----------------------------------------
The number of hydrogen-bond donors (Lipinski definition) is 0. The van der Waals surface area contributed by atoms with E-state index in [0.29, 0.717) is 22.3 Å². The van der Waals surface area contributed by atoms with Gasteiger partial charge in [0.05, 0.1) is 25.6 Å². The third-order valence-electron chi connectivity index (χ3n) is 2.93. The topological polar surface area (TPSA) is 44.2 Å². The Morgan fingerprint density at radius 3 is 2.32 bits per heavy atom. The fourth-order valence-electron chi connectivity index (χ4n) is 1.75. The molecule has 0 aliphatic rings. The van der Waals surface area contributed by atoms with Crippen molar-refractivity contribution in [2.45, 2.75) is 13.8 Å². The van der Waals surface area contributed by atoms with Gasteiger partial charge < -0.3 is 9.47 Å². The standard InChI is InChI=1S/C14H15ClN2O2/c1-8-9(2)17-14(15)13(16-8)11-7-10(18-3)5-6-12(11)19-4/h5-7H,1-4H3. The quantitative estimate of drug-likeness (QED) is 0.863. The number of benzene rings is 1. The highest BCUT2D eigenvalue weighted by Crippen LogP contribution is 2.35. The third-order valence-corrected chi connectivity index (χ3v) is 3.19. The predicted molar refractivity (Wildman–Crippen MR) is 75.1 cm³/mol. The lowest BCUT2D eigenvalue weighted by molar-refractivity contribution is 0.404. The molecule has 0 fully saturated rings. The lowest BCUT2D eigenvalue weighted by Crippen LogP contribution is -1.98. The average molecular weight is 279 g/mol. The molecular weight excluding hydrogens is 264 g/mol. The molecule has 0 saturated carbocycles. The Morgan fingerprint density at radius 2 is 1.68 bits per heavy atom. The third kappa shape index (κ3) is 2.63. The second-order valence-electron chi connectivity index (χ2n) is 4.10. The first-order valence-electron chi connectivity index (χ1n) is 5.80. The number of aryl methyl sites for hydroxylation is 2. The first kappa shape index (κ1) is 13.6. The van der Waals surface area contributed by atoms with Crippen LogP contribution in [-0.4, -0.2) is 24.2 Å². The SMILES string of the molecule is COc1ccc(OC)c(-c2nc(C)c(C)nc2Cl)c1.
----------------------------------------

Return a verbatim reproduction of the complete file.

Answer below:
The number of hydrogen-bond donors (Lipinski definition) is 0. The van der Waals surface area contributed by atoms with E-state index in [0.29, 0.717) is 22.3 Å². The van der Waals surface area contributed by atoms with Gasteiger partial charge in [0.05, 0.1) is 25.6 Å². The third-order valence-electron chi connectivity index (χ3n) is 2.93. The topological polar surface area (TPSA) is 44.2 Å². The Morgan fingerprint density at radius 3 is 2.32 bits per heavy atom. The fourth-order valence-electron chi connectivity index (χ4n) is 1.75. The molecule has 0 aliphatic rings. The van der Waals surface area contributed by atoms with Crippen molar-refractivity contribution in [2.45, 2.75) is 13.8 Å². The van der Waals surface area contributed by atoms with Gasteiger partial charge < -0.3 is 9.47 Å². The standard InChI is InChI=1S/C14H15ClN2O2/c1-8-9(2)17-14(15)13(16-8)11-7-10(18-3)5-6-12(11)19-4/h5-7H,1-4H3. The quantitative estimate of drug-likeness (QED) is 0.863. The number of benzene rings is 1. The highest BCUT2D eigenvalue weighted by Crippen LogP contribution is 2.35. The third-order valence-corrected chi connectivity index (χ3v) is 3.19. The predicted molar refractivity (Wildman–Crippen MR) is 75.1 cm³/mol. The lowest BCUT2D eigenvalue weighted by molar-refractivity contribution is 0.404. The molecule has 0 fully saturated rings. The lowest BCUT2D eigenvalue weighted by Crippen LogP contribution is -1.98. The average molecular weight is 279 g/mol. The molecular weight excluding hydrogens is 264 g/mol. The molecule has 0 saturated carbocycles. The Morgan fingerprint density at radius 2 is 1.68 bits per heavy atom. The third kappa shape index (κ3) is 2.63. The second-order valence-electron chi connectivity index (χ2n) is 4.10. The first-order valence-electron chi connectivity index (χ1n) is 5.80. The number of aryl methyl sites for hydroxylation is 2. The first kappa shape index (κ1) is 13.6. The van der Waals surface area contributed by atoms with Crippen LogP contribution in [-0.4, -0.2) is 24.2 Å². The SMILES string of the molecule is COc1ccc(OC)c(-c2nc(C)c(C)nc2Cl)c1.